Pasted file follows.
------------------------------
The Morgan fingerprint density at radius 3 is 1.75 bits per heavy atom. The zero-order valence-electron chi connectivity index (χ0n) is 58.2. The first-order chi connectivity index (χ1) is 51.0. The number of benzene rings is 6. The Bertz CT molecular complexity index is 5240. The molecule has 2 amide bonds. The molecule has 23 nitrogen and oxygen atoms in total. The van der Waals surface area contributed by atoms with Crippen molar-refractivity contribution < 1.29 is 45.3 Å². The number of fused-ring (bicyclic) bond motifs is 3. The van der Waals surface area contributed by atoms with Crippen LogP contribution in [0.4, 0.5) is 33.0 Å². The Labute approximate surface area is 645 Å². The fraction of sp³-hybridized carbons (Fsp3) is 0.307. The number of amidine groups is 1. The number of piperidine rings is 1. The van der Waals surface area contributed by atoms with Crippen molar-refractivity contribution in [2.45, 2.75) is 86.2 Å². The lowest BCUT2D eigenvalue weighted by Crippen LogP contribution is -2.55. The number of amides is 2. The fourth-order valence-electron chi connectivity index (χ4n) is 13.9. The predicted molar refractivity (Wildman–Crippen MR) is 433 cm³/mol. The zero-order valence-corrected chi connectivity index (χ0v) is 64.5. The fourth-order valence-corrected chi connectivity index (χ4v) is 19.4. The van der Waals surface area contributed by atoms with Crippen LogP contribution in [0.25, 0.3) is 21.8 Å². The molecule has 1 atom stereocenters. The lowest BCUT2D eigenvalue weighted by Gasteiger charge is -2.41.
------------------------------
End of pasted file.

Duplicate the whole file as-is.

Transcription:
The Morgan fingerprint density at radius 3 is 1.75 bits per heavy atom. The zero-order valence-electron chi connectivity index (χ0n) is 58.2. The first-order chi connectivity index (χ1) is 51.0. The number of benzene rings is 6. The Bertz CT molecular complexity index is 5240. The molecule has 2 amide bonds. The molecule has 23 nitrogen and oxygen atoms in total. The van der Waals surface area contributed by atoms with Crippen molar-refractivity contribution < 1.29 is 45.3 Å². The number of fused-ring (bicyclic) bond motifs is 3. The van der Waals surface area contributed by atoms with Crippen LogP contribution in [0.4, 0.5) is 33.0 Å². The Labute approximate surface area is 645 Å². The fraction of sp³-hybridized carbons (Fsp3) is 0.307. The number of amidine groups is 1. The number of piperidine rings is 1. The van der Waals surface area contributed by atoms with Crippen molar-refractivity contribution in [2.45, 2.75) is 86.2 Å². The lowest BCUT2D eigenvalue weighted by Crippen LogP contribution is -2.55. The number of amides is 2. The fourth-order valence-electron chi connectivity index (χ4n) is 13.9. The predicted molar refractivity (Wildman–Crippen MR) is 433 cm³/mol. The zero-order valence-corrected chi connectivity index (χ0v) is 64.5. The fourth-order valence-corrected chi connectivity index (χ4v) is 19.4. The van der Waals surface area contributed by atoms with Crippen LogP contribution in [0.25, 0.3) is 21.8 Å². The molecule has 1 atom stereocenters. The lowest BCUT2D eigenvalue weighted by Gasteiger charge is -2.41.